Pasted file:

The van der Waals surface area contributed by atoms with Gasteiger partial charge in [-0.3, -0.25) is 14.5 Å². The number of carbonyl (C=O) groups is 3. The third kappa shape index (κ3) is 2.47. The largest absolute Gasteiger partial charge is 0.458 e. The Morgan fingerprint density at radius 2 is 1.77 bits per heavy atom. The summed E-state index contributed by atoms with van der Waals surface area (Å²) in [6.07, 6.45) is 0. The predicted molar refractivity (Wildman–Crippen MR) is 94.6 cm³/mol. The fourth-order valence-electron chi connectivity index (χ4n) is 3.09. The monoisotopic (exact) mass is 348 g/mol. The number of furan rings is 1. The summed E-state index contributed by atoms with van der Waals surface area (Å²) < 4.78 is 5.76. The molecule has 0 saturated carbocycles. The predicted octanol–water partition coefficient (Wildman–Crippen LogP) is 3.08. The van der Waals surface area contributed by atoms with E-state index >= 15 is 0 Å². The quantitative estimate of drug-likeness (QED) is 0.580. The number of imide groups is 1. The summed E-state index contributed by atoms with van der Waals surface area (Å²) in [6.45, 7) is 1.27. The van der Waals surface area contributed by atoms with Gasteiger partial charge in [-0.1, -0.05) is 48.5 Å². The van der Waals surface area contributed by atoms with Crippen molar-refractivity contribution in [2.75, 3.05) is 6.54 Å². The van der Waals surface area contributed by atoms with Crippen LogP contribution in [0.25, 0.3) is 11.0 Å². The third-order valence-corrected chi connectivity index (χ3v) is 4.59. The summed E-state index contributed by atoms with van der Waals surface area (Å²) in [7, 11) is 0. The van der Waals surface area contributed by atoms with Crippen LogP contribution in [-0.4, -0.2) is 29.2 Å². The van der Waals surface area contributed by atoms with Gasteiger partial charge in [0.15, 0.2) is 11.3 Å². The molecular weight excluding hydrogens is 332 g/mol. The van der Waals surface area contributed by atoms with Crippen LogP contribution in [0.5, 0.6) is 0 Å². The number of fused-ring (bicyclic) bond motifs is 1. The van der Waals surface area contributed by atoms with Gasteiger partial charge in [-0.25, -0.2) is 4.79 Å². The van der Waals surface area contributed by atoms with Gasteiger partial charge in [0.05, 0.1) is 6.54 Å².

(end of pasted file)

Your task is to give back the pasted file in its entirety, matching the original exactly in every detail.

The van der Waals surface area contributed by atoms with Gasteiger partial charge in [-0.3, -0.25) is 14.5 Å². The number of carbonyl (C=O) groups is 3. The third kappa shape index (κ3) is 2.47. The largest absolute Gasteiger partial charge is 0.458 e. The Morgan fingerprint density at radius 2 is 1.77 bits per heavy atom. The summed E-state index contributed by atoms with van der Waals surface area (Å²) in [6.07, 6.45) is 0. The predicted molar refractivity (Wildman–Crippen MR) is 94.6 cm³/mol. The fourth-order valence-electron chi connectivity index (χ4n) is 3.09. The monoisotopic (exact) mass is 348 g/mol. The number of furan rings is 1. The summed E-state index contributed by atoms with van der Waals surface area (Å²) < 4.78 is 5.76. The molecule has 0 saturated carbocycles. The predicted octanol–water partition coefficient (Wildman–Crippen LogP) is 3.08. The van der Waals surface area contributed by atoms with E-state index >= 15 is 0 Å². The quantitative estimate of drug-likeness (QED) is 0.580. The number of imide groups is 1. The summed E-state index contributed by atoms with van der Waals surface area (Å²) in [6.45, 7) is 1.27. The van der Waals surface area contributed by atoms with Gasteiger partial charge in [-0.1, -0.05) is 48.5 Å². The van der Waals surface area contributed by atoms with Crippen molar-refractivity contribution in [2.75, 3.05) is 6.54 Å². The van der Waals surface area contributed by atoms with Crippen LogP contribution in [0.25, 0.3) is 11.0 Å². The third-order valence-corrected chi connectivity index (χ3v) is 4.59. The summed E-state index contributed by atoms with van der Waals surface area (Å²) in [7, 11) is 0. The van der Waals surface area contributed by atoms with Crippen LogP contribution in [-0.4, -0.2) is 29.2 Å². The van der Waals surface area contributed by atoms with Gasteiger partial charge in [0.15, 0.2) is 11.3 Å². The molecular weight excluding hydrogens is 332 g/mol. The van der Waals surface area contributed by atoms with Crippen LogP contribution in [0.5, 0.6) is 0 Å². The number of fused-ring (bicyclic) bond motifs is 1. The van der Waals surface area contributed by atoms with Gasteiger partial charge in [-0.25, -0.2) is 4.79 Å². The van der Waals surface area contributed by atoms with Gasteiger partial charge in [0.05, 0.1) is 6.54 Å².